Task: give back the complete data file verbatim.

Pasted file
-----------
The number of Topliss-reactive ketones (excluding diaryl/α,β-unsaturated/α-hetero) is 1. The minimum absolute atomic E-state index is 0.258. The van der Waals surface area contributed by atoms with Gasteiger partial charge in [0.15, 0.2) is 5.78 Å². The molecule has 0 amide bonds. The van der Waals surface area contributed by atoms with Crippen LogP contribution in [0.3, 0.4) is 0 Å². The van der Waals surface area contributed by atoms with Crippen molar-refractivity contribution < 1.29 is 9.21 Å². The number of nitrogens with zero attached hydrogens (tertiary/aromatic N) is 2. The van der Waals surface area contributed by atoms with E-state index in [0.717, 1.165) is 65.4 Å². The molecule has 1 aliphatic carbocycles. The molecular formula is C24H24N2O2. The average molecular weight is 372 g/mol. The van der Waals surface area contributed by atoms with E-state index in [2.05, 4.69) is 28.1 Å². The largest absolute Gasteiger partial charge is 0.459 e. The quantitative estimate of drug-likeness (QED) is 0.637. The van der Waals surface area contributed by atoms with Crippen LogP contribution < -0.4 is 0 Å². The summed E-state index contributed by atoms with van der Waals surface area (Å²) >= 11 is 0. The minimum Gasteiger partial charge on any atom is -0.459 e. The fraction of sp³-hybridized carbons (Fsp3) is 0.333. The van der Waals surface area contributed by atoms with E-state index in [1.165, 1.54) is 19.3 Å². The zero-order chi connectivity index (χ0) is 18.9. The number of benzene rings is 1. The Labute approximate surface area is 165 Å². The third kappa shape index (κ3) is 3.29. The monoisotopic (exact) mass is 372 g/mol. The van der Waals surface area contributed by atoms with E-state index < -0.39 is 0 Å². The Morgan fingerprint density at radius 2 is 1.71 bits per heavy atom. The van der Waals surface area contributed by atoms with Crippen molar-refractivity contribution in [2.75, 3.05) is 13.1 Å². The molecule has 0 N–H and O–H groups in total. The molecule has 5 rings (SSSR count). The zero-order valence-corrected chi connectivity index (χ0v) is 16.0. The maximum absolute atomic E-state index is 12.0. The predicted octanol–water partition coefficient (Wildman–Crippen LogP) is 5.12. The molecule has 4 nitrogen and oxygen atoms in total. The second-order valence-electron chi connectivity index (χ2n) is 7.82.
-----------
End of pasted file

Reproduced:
The number of Topliss-reactive ketones (excluding diaryl/α,β-unsaturated/α-hetero) is 1. The minimum absolute atomic E-state index is 0.258. The van der Waals surface area contributed by atoms with Gasteiger partial charge in [0.15, 0.2) is 5.78 Å². The molecule has 0 amide bonds. The van der Waals surface area contributed by atoms with Crippen LogP contribution in [0.3, 0.4) is 0 Å². The van der Waals surface area contributed by atoms with Crippen molar-refractivity contribution < 1.29 is 9.21 Å². The number of nitrogens with zero attached hydrogens (tertiary/aromatic N) is 2. The van der Waals surface area contributed by atoms with E-state index in [0.717, 1.165) is 65.4 Å². The molecule has 1 aliphatic carbocycles. The molecular formula is C24H24N2O2. The average molecular weight is 372 g/mol. The van der Waals surface area contributed by atoms with E-state index in [2.05, 4.69) is 28.1 Å². The largest absolute Gasteiger partial charge is 0.459 e. The quantitative estimate of drug-likeness (QED) is 0.637. The van der Waals surface area contributed by atoms with Crippen LogP contribution < -0.4 is 0 Å². The summed E-state index contributed by atoms with van der Waals surface area (Å²) >= 11 is 0. The minimum Gasteiger partial charge on any atom is -0.459 e. The fraction of sp³-hybridized carbons (Fsp3) is 0.333. The van der Waals surface area contributed by atoms with E-state index in [1.165, 1.54) is 19.3 Å². The zero-order chi connectivity index (χ0) is 18.9. The number of benzene rings is 1. The Labute approximate surface area is 165 Å². The third kappa shape index (κ3) is 3.29. The monoisotopic (exact) mass is 372 g/mol. The van der Waals surface area contributed by atoms with E-state index < -0.39 is 0 Å². The Morgan fingerprint density at radius 2 is 1.71 bits per heavy atom. The van der Waals surface area contributed by atoms with Crippen molar-refractivity contribution in [2.75, 3.05) is 13.1 Å². The molecule has 0 N–H and O–H groups in total. The molecule has 5 rings (SSSR count). The zero-order valence-corrected chi connectivity index (χ0v) is 16.0. The maximum absolute atomic E-state index is 12.0. The predicted octanol–water partition coefficient (Wildman–Crippen LogP) is 5.12. The molecule has 4 nitrogen and oxygen atoms in total. The second-order valence-electron chi connectivity index (χ2n) is 7.82.